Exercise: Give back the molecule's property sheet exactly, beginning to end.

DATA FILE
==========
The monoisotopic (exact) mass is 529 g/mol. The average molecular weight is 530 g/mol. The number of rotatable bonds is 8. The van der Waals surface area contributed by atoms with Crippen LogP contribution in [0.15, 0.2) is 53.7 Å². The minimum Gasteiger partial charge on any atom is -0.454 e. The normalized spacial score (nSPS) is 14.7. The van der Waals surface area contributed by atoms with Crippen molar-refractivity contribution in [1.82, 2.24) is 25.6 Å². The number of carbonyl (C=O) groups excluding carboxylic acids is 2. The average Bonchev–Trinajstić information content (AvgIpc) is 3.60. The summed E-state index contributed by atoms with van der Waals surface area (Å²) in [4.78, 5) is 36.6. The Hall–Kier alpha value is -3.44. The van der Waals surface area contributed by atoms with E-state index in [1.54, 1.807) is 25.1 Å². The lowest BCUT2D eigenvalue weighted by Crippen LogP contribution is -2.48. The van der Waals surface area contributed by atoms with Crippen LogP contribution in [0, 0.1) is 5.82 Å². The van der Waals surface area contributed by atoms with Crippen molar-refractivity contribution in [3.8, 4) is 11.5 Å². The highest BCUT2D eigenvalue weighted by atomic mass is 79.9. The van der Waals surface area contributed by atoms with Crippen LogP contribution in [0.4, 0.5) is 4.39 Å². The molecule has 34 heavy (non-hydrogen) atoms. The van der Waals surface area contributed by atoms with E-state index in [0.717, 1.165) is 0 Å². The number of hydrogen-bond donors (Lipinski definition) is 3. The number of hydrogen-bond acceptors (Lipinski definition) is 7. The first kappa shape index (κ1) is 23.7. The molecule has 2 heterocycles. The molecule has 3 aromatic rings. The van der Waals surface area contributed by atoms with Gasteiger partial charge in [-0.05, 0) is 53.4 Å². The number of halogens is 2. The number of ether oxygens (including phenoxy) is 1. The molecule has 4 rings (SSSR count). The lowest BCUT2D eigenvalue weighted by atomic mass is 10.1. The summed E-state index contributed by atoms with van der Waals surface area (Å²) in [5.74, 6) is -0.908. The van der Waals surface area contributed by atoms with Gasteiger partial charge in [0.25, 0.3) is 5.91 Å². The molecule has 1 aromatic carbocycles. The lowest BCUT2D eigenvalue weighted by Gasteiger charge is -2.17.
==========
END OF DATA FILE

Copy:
The monoisotopic (exact) mass is 529 g/mol. The average molecular weight is 530 g/mol. The number of rotatable bonds is 8. The van der Waals surface area contributed by atoms with Crippen LogP contribution in [0.15, 0.2) is 53.7 Å². The minimum Gasteiger partial charge on any atom is -0.454 e. The normalized spacial score (nSPS) is 14.7. The van der Waals surface area contributed by atoms with Crippen molar-refractivity contribution in [1.82, 2.24) is 25.6 Å². The number of carbonyl (C=O) groups excluding carboxylic acids is 2. The average Bonchev–Trinajstić information content (AvgIpc) is 3.60. The summed E-state index contributed by atoms with van der Waals surface area (Å²) in [4.78, 5) is 36.6. The Hall–Kier alpha value is -3.44. The van der Waals surface area contributed by atoms with E-state index in [1.54, 1.807) is 25.1 Å². The lowest BCUT2D eigenvalue weighted by Crippen LogP contribution is -2.48. The van der Waals surface area contributed by atoms with Crippen LogP contribution in [0, 0.1) is 5.82 Å². The van der Waals surface area contributed by atoms with Crippen molar-refractivity contribution in [3.8, 4) is 11.5 Å². The highest BCUT2D eigenvalue weighted by atomic mass is 79.9. The van der Waals surface area contributed by atoms with Crippen LogP contribution in [0.4, 0.5) is 4.39 Å². The molecule has 34 heavy (non-hydrogen) atoms. The van der Waals surface area contributed by atoms with E-state index in [0.717, 1.165) is 0 Å². The number of hydrogen-bond donors (Lipinski definition) is 3. The number of hydrogen-bond acceptors (Lipinski definition) is 7. The first kappa shape index (κ1) is 23.7. The molecule has 2 heterocycles. The molecule has 3 aromatic rings. The van der Waals surface area contributed by atoms with Gasteiger partial charge in [-0.05, 0) is 53.4 Å². The number of halogens is 2. The number of ether oxygens (including phenoxy) is 1. The molecule has 4 rings (SSSR count). The lowest BCUT2D eigenvalue weighted by atomic mass is 10.1. The summed E-state index contributed by atoms with van der Waals surface area (Å²) in [5.74, 6) is -0.908. The van der Waals surface area contributed by atoms with Gasteiger partial charge in [0.25, 0.3) is 5.91 Å². The molecule has 1 aromatic carbocycles. The lowest BCUT2D eigenvalue weighted by Gasteiger charge is -2.17.